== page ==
The Independent National Security Legislation Monitor last week held public hearings regarding the National Security Information (Criminal and Civil Proceedings) Act 2004 (Cth), as it’s inquiring into the impact it’s had on recent cases, especially the prosecutions of Witness K and Bernard Collaery.
Former attorney general Christian Porter decided to proceed with charges, established five years earlier, against K and Collaery in mid-2018, after they’d publicly exposed the Howard government as having illegally bugged the Timor-Leste cabinet to gain advantage in fossil fuel negotiations in 2004.
The laws affected K’s and his lawyer Collaery’s cases, as Porter issued a certificate under section 26 of the NSI Act, which ensured that much of the details involved in the prosecution of the ex-ASIS officer, who’d been in charge of the Timor-Leste bugging, and his barrister were shrouded in secrecy.
Appearing at the INSLM hearings last week, Collaery’s legal team gave a damning appraisal of the way in which the NSI Act had hindered its client’s case to the point that when it was dropped in July last year, deliberations on what could be heard in open court were still not finalised four years on.
And while the Albanese government did take the stage promising whistleblower law reform and it did bring the case against Collaery to an end, over a year into the Labor administration’s term, most of the major prosecutions remain, while a new form of politically-motivated case has emerged.
A cold war casualty
The case of 54-year-old Australian citizen and former US marine fighter pilot, Daniel Duggan, who’s being held in extreme isolation at Lithgow Correctional Centre at the behest of the US doesn’t involve a whistleblower, but rather a political pawn in the White House war on China campaign.
After returning to Australia last October from China, where he’d been managing a flying school, Duggan was arrested in the NSW town of Orange, on a US indictment claiming his training of Chinese pilots at a South African commercial flying academy early last decade breached US arms control law.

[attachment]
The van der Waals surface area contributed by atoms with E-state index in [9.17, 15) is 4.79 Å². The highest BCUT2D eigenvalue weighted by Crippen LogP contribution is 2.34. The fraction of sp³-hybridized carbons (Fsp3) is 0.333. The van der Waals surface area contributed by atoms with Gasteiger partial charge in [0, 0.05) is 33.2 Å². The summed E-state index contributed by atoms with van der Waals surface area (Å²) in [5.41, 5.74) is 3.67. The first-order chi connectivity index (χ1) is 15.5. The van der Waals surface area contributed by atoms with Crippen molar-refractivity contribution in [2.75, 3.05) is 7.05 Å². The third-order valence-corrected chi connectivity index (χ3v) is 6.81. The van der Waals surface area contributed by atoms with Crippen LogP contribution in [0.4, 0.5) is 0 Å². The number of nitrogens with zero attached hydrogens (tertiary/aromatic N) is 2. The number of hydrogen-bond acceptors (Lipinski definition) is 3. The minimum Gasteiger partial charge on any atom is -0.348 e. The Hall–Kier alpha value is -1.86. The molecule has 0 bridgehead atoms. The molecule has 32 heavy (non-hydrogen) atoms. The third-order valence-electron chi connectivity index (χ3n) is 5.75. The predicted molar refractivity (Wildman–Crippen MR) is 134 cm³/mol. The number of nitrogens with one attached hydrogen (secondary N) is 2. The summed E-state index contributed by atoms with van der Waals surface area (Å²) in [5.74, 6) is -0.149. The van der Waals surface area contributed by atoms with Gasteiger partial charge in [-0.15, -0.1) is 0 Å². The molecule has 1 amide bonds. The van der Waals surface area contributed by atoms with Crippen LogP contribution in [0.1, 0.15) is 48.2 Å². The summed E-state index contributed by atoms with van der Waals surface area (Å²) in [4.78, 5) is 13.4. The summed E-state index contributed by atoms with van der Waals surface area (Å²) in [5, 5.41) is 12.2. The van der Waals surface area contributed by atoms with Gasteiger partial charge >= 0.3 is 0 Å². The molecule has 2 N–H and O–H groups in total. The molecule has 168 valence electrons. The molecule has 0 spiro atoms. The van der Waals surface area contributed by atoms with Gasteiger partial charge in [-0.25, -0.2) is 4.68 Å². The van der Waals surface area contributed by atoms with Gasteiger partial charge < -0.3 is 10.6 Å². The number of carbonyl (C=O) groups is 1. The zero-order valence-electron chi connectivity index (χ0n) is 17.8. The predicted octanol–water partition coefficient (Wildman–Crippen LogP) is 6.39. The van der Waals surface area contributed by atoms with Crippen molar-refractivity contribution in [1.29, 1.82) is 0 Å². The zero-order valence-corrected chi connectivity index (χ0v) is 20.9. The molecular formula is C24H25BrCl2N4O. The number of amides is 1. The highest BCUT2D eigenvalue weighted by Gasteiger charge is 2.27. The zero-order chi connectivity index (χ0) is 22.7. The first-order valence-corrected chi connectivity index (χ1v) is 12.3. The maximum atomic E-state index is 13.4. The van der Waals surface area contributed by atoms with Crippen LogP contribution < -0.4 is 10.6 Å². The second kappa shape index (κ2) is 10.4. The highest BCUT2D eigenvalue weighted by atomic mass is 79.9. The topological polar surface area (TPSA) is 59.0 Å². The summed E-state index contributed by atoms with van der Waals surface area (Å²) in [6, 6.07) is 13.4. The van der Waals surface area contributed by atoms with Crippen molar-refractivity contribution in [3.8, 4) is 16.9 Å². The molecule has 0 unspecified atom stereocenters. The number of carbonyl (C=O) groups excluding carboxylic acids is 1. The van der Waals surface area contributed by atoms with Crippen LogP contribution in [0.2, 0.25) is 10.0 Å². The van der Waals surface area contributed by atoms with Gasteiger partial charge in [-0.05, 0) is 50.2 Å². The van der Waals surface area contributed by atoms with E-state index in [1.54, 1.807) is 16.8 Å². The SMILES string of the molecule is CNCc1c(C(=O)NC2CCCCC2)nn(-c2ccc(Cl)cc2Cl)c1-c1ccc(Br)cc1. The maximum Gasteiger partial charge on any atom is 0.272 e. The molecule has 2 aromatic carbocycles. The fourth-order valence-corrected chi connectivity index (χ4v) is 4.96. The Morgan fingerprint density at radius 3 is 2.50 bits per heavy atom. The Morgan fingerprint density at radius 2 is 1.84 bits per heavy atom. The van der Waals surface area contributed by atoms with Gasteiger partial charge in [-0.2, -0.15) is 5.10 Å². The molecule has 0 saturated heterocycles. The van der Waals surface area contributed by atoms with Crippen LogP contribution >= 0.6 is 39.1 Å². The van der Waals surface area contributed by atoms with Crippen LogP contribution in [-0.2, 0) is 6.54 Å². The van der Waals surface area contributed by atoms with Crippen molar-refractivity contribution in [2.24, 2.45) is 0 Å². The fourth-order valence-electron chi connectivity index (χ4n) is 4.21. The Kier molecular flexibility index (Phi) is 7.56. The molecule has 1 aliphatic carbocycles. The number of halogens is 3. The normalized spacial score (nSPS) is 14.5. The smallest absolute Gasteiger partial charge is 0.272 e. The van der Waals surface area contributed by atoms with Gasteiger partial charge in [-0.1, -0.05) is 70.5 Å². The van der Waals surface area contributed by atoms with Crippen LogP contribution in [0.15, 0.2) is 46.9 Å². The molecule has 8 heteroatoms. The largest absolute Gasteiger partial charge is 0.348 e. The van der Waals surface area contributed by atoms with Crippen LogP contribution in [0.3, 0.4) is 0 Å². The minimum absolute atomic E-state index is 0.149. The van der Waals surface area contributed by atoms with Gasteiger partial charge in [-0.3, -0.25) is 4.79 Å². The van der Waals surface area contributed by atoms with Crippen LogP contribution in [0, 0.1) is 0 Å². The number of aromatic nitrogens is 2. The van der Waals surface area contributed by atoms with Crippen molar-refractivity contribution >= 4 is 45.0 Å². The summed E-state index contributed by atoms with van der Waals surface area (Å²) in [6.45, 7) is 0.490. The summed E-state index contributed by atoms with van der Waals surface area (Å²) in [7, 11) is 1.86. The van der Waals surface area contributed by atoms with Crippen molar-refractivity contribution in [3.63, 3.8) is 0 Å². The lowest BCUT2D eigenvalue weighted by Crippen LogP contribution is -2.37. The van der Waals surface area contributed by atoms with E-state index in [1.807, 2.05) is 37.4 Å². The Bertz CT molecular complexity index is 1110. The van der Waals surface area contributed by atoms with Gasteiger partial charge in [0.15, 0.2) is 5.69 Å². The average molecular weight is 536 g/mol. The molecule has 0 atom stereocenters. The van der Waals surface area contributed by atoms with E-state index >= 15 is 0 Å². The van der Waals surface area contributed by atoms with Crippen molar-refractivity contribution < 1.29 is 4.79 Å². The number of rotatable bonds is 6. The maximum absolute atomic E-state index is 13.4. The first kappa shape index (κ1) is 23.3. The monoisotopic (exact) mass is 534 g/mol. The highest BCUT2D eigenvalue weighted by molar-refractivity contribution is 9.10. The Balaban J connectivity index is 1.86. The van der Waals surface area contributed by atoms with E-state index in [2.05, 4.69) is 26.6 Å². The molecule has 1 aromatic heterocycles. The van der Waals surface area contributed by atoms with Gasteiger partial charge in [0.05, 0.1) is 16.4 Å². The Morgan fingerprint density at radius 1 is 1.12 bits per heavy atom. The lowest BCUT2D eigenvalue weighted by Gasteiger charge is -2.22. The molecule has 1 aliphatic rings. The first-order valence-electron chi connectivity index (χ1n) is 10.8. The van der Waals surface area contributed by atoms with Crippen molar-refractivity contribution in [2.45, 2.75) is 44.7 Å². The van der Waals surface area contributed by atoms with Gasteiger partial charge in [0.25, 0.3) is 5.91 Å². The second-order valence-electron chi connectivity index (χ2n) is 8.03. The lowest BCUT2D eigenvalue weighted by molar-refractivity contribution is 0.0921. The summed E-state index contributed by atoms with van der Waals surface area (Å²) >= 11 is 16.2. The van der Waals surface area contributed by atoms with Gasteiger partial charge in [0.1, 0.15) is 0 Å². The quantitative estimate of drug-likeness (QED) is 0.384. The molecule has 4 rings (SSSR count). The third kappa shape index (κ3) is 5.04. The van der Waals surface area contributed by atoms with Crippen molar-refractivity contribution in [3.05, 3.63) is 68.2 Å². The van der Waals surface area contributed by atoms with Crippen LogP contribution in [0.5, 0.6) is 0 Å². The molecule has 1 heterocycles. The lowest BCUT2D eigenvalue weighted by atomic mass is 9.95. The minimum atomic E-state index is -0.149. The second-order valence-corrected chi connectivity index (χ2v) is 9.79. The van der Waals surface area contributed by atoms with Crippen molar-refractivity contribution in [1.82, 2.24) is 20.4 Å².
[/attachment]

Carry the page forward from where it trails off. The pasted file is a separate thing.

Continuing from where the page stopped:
Australian Greens Senator David Shoebridge has pointed out that the timing of the US request to extradite the local citizen, which attorney general Mark Dreyfus then approved in December, having taken place as military tensions between Washington and Beijing mount is no coincidence.
But this week’s attempt by Duggan’s lawyers to have a stay placed on his case, while the Inspector General of Intelligence and Security inquires into whether ASIO illegally lured the pilot back to this country in order to arrest him on behalf of the US, failed and the case was adjourned until October.
Erasing the messenger
Dreyfus recently passed amendments to the Public Interest Disclosure Act 2013 (Cth), as he’d been indicating over his final years in opposition that the laws he’d drafted a decade ago, when he last held the position of attorney general, weren’t working to protect public service whistleblowers.
The recent changes, however, were to facilitate protecting those blowing the whistle in relation to the new National Anti-Corruption Commission, which commenced this month, and they do nothing to protect public service whistleblowers already in the grips of the criminal justice system.
Former Australian Taxation Office employee Richard Boyle is a case in point. He went before the court last October to argue the measures he took to expose an unlawful practice employed by the ATO were warranted under the pre-amended PID Act, as it was in the public interest to reveal.
The Dreyfus drafted 2013 laws didn’t provide him with protection against the 24 criminal charges he continues to face, and neither would the amended laws the AG has so far enacted in an effort to clean up the PID Act have saved Boyle either, even though they’re supposed to protect disclosers.